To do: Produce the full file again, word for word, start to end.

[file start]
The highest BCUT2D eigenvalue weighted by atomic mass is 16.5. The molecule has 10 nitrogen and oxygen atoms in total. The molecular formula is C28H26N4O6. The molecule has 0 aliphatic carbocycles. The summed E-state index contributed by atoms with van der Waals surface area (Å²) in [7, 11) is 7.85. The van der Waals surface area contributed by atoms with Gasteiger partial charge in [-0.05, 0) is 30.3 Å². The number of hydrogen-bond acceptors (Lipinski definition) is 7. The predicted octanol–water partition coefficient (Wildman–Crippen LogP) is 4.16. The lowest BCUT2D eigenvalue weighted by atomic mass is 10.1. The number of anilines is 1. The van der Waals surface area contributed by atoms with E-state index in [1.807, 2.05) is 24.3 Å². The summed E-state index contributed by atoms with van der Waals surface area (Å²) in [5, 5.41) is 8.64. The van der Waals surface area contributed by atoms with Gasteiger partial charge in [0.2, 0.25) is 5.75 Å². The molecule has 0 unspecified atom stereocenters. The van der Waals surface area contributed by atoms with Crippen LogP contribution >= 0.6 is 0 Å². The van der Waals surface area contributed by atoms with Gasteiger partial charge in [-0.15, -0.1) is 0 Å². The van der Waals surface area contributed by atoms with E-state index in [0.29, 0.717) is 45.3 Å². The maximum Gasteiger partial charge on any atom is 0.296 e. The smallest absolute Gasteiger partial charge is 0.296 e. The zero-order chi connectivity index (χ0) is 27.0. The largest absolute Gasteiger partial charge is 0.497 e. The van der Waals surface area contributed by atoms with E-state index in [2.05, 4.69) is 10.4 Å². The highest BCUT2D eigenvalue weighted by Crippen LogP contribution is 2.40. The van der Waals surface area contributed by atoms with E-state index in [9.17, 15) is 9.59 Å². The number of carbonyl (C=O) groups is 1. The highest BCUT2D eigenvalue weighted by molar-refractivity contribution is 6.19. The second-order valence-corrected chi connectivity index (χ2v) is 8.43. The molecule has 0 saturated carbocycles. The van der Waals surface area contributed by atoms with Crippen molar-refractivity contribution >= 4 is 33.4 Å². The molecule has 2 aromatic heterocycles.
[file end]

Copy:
The highest BCUT2D eigenvalue weighted by atomic mass is 16.5. The molecule has 10 nitrogen and oxygen atoms in total. The molecular formula is C28H26N4O6. The molecule has 0 aliphatic carbocycles. The summed E-state index contributed by atoms with van der Waals surface area (Å²) in [7, 11) is 7.85. The van der Waals surface area contributed by atoms with Gasteiger partial charge in [-0.05, 0) is 30.3 Å². The number of hydrogen-bond acceptors (Lipinski definition) is 7. The predicted octanol–water partition coefficient (Wildman–Crippen LogP) is 4.16. The lowest BCUT2D eigenvalue weighted by atomic mass is 10.1. The number of anilines is 1. The van der Waals surface area contributed by atoms with E-state index in [1.807, 2.05) is 24.3 Å². The summed E-state index contributed by atoms with van der Waals surface area (Å²) in [5, 5.41) is 8.64. The van der Waals surface area contributed by atoms with Gasteiger partial charge in [0.2, 0.25) is 5.75 Å². The molecule has 0 unspecified atom stereocenters. The van der Waals surface area contributed by atoms with Crippen LogP contribution >= 0.6 is 0 Å². The van der Waals surface area contributed by atoms with Gasteiger partial charge in [-0.15, -0.1) is 0 Å². The van der Waals surface area contributed by atoms with E-state index in [0.29, 0.717) is 45.3 Å². The maximum Gasteiger partial charge on any atom is 0.296 e. The smallest absolute Gasteiger partial charge is 0.296 e. The zero-order chi connectivity index (χ0) is 27.0. The largest absolute Gasteiger partial charge is 0.497 e. The van der Waals surface area contributed by atoms with E-state index in [2.05, 4.69) is 10.4 Å². The highest BCUT2D eigenvalue weighted by Crippen LogP contribution is 2.40. The van der Waals surface area contributed by atoms with E-state index in [9.17, 15) is 9.59 Å². The number of carbonyl (C=O) groups is 1. The highest BCUT2D eigenvalue weighted by molar-refractivity contribution is 6.19. The second-order valence-corrected chi connectivity index (χ2v) is 8.43. The molecule has 0 saturated carbocycles. The van der Waals surface area contributed by atoms with Crippen molar-refractivity contribution >= 4 is 33.4 Å². The molecule has 2 aromatic heterocycles.